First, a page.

Four years ago, in Sierra Leone, an organization called Mercy Ships performed surgery on his jaw, separating the bones and freeing up his mouth so he could open it once again.
Two years ago, an intern at the children's home where Tejan lives saw the deformed state of Tejan's leg and wanted to do something to help. She came home to Montana, where she told her parents of Tejan's condition and set in motion the plan to bring him here for the surgery he had in September.
However, after his arrival, it became clear that Tejan's jaw was locked again. Unfortunately, he did not do the exercises necessary to keep the bones from fusing again. He could not open his mouth at all.
It had taken two years to arrange for Shriner's to take on Tejan's leg problems. However, the jaw issue was totally out of their scope. While we felt it was imperative to take care of his jaw problem (and were advised by the doctors at Shriners that the locked jaw was actually a much more serious medical problem,) we were overwhelmed with the task of finding someone who would take on his case. Do you just go through the phone book and start telling his story to every oral surgeon you can find? Do you tell everyone you know about his needs and hope for the best? We didn't know. So we just started praying. And talking.
About a week after we had gotten home from the hospital after his leg surgery, my friend Christa went to a Moms in Touch prayer meeting. She shared about T.'s jaw and asked the women to pray. They did. And after the meeting, one of them approached Christa and said she had a sister who worked for an oral surgeon in town, and would it be okay for her to tell her sister about Tejan?
The next day, I got a call from this doctor's office, asking if I could bring Tejan in for an exam the following afternoon.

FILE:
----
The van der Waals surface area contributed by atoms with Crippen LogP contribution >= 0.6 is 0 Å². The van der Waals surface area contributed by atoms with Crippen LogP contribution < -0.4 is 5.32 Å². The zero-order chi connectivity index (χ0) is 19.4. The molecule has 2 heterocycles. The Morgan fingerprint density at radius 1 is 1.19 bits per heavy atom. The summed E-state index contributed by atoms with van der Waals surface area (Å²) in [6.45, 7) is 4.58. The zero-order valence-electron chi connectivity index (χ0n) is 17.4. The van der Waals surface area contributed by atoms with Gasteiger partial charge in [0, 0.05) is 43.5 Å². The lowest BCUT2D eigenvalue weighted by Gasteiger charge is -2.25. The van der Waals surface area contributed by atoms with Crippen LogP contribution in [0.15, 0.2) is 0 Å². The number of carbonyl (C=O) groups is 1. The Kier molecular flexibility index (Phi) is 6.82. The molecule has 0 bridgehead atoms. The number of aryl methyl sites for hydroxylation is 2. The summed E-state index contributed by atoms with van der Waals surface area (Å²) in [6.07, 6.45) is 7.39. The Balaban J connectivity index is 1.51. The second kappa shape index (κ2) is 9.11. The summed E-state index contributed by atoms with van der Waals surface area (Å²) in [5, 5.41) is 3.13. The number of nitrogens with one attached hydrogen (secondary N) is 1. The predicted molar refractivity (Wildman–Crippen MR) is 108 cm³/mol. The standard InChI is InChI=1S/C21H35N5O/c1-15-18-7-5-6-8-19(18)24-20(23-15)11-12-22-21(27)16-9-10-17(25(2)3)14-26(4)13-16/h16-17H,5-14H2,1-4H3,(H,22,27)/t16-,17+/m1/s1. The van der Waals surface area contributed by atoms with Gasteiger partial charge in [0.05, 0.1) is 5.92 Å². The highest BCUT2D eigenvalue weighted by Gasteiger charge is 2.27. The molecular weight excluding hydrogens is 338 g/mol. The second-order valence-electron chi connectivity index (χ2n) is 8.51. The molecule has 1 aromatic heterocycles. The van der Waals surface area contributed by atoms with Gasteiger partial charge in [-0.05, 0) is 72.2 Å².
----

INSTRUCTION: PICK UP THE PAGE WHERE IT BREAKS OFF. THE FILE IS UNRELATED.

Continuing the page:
So I did.
And after an x-ray and five minutes with the Tejan, this wonderful, giving doctor said, "We're going to fix you up, young man."
A couple of minutes after the doctor left the room, one of his assistants came back and asked, "Now we just want to be clear. Are there any resources available for Tejan? Insurance? Anything?"
I looked her straight in the eye and said, "He's an orphan. From Africa. There is nothing."
"Okay," she replied. "We just wanted to know what we were dealing with."
From that day on, Dr. Pat Collins and his son, Chad, took on Tejan's case with so much enthusiasm and excitement, I have been blown away.
They secured the hospital, free of charge. Anesthesiologists, pediatricians, radiologists, prescriptions - all covered. They found a physical therapist to donate his services. And a dentist to address his dental needs (which are HUGE.) They've treated us like family. And celebrated Tejan's recovery as if he were their own child.
And last week, they took us all out to Chuck E. Cheese to applaud T.'s progress and his ability to eat pizza after so many years of hardly being able to eat anything. They bought more pizza and tokens than I've ever seen and all four of my kids had the best time I think they've ever had there.
I've met some pretty amazing medical professionals on this journey.
But Pat and Chad Collins top the list, as far as I'm concerned.
So today, on the day before Thanksgiving, I offer thanks for these two amazing doctors.
I'm telling you, they're the cream of the crop.
Thank you for taking care of Tejan.
And for loving him so much.
For your time.
And for going the extra mile.
God bless you both...